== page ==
Last night, John talked about the surprising possibility that the congressional district where he lives looks dangerously close to flipping back to the GOP. (A Democrat flipped the traditionally red seat to blue in 2018.) The problem is that the Republican challenger is only ahead by a little less than 5,000 votes and there were still 175,000 mail-in ballots left to count. Since Democrats across the country were generally far more excited about doing early, mail-in voting than most Republicans, that could mean that the Democratic incumbent could still be declared to be the winner by a wide margin when the counting is finished. On the other side of the country, I happen to live in New York’s 22nd district where we have a somewhat similar situation playing out.
In 2018, Democrat Anthony Brindisis, most widely-known for the infamous mob connections to his father’s law firm, narrowly defeated Republican Congresswoman Claudia Tenney. The vote was so close that it was nearly three weeks before the race was called and Tenney conceded. She came back this year to win the primary and challenge Brindisi for her old seat. As of yesterday, it looked like she’s holding onto a more comfortable lead than the one we’re seeing in John’s district But, yet again, we’re lacking a lot of information about the pending absentee ballots. (Syracuse.com)
U.S. Rep. Anthony Brindisi will likely need to win the absentee ballot count over Claudia Tenney by a margin of at least 2-to-1 if he wants to keep his seat in Congress.
Brindisi, D-Utica, told voters in the 22nd Congressional on Wednesday to prepare “for a long couple of weeks” as up to 70,160 absentee ballots are counted in the district.
He’s betting that he can overcome a 28,000-vote lead that Tenney built up on Election Day. Tenney, a Republican from New Hartford, won the in-person vote at the polls, 53-42%, according to unofficial election returns.
The race in NY-22 is a mess for multiple reasons that should be obvious by now. The in-person voting on election day went to Tenney by double digits, 53-42. The live-updating Associated Press tracker showed Tenney up by nearly 30,000 votes, including early voting and the mail-in ballots they had received thus far. The headlines in the local press for this race say that they are still waiting to finish counting “up to 70,160 absentee ballots.” But that’s how many ballots they sent out. Obviously, not all of them will have been returned, though a good portion might.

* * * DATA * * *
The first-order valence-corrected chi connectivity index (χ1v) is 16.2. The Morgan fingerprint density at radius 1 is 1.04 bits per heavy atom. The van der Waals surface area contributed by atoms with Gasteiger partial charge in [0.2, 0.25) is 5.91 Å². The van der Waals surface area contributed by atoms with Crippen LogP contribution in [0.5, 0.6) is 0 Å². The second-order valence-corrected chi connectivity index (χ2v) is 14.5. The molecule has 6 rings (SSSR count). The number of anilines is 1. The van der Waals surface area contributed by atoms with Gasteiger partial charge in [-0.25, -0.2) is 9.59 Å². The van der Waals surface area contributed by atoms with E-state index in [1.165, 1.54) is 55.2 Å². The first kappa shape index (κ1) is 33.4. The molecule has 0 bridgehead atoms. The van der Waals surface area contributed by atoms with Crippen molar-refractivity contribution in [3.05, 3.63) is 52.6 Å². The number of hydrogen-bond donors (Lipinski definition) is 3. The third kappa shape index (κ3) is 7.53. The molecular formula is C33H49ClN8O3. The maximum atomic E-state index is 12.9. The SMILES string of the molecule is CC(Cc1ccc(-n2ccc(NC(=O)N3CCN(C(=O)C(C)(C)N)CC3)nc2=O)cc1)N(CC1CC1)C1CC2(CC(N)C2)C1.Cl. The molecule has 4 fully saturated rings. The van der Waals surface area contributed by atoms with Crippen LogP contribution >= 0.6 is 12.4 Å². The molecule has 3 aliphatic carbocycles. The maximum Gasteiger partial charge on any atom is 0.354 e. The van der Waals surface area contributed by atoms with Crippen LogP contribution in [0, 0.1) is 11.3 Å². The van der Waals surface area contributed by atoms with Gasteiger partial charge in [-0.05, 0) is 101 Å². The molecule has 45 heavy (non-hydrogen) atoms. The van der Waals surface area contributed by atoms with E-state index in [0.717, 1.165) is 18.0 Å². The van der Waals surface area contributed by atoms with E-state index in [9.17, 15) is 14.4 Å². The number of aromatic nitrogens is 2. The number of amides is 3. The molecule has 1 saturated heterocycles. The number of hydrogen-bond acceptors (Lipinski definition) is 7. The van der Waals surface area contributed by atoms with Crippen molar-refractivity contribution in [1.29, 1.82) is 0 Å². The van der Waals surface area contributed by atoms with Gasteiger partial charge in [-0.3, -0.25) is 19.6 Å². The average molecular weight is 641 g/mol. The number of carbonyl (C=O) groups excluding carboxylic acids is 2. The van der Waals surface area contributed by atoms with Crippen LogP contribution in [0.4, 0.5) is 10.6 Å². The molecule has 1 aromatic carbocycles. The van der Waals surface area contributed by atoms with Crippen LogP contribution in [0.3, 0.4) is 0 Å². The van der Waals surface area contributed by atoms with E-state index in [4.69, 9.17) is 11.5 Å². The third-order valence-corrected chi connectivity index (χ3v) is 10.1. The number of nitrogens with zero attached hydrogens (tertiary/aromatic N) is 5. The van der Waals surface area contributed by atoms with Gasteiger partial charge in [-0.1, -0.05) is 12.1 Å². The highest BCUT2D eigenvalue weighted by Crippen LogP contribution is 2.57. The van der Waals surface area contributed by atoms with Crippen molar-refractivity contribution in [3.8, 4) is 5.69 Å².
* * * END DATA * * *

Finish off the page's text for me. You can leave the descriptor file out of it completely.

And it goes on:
Adding to the initial confusion was the fact that the results from one entire county were missing from the initial totals. Why? Because somebody hacked into the Chenango County Board of Elections computer systems with a ransomware attack. This is the level of system integrity we have for the machines tallying our votes?
The next problem is that New York, like many other blue states, extended the window for when ballots could be received and counted out to November 10th, a full week after election day. They’re technically supposed to have been postmarked by election day, but we’ve seen how that’s been going in other states. Brindisi is no doubt counting on someone to keep “finding” more ballots all weekend. Still, he would need to win the mail-in ballot war by a better than two-to-one margin to overcome Tenney’s lead.
If you don’t think that could still magically happen, you haven’t been paying attention. It really looks as if Tenney has a significantly good chance of prevailing, but as we discussed in a different article this morning, the more ballots that keep showing up over the next four days and the more the vote total shifts, the less confident people will be in the results. This system needs to be completely rethought and improved.
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